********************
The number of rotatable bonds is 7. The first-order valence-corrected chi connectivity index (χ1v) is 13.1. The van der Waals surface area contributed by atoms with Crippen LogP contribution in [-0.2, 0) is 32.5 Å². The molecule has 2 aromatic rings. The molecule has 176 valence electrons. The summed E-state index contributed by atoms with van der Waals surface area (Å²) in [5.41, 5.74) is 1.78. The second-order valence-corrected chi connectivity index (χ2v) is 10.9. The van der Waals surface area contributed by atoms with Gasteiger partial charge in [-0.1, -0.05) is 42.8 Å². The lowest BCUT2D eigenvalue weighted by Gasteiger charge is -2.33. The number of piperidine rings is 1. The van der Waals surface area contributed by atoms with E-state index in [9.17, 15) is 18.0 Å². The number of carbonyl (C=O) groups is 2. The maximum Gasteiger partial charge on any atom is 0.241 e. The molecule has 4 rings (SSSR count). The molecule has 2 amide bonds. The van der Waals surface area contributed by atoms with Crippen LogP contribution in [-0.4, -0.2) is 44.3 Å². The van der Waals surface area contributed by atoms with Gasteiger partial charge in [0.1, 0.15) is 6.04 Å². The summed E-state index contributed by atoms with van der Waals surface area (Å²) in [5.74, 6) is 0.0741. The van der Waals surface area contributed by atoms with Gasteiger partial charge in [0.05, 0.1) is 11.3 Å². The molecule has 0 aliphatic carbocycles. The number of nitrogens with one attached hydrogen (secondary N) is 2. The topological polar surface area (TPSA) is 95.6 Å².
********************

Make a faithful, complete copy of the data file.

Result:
The number of rotatable bonds is 7. The first-order valence-corrected chi connectivity index (χ1v) is 13.1. The van der Waals surface area contributed by atoms with Crippen LogP contribution in [-0.2, 0) is 32.5 Å². The molecule has 2 aromatic rings. The molecule has 176 valence electrons. The summed E-state index contributed by atoms with van der Waals surface area (Å²) in [5.41, 5.74) is 1.78. The second-order valence-corrected chi connectivity index (χ2v) is 10.9. The van der Waals surface area contributed by atoms with Gasteiger partial charge in [-0.1, -0.05) is 42.8 Å². The lowest BCUT2D eigenvalue weighted by Gasteiger charge is -2.33. The number of piperidine rings is 1. The van der Waals surface area contributed by atoms with E-state index in [9.17, 15) is 18.0 Å². The number of carbonyl (C=O) groups is 2. The maximum Gasteiger partial charge on any atom is 0.241 e. The molecule has 4 rings (SSSR count). The molecule has 2 amide bonds. The van der Waals surface area contributed by atoms with Crippen LogP contribution in [-0.4, -0.2) is 44.3 Å². The van der Waals surface area contributed by atoms with Gasteiger partial charge in [0.1, 0.15) is 6.04 Å². The summed E-state index contributed by atoms with van der Waals surface area (Å²) in [5.74, 6) is 0.0741. The van der Waals surface area contributed by atoms with Gasteiger partial charge in [0.05, 0.1) is 11.3 Å². The molecule has 0 aliphatic carbocycles. The number of nitrogens with one attached hydrogen (secondary N) is 2. The topological polar surface area (TPSA) is 95.6 Å².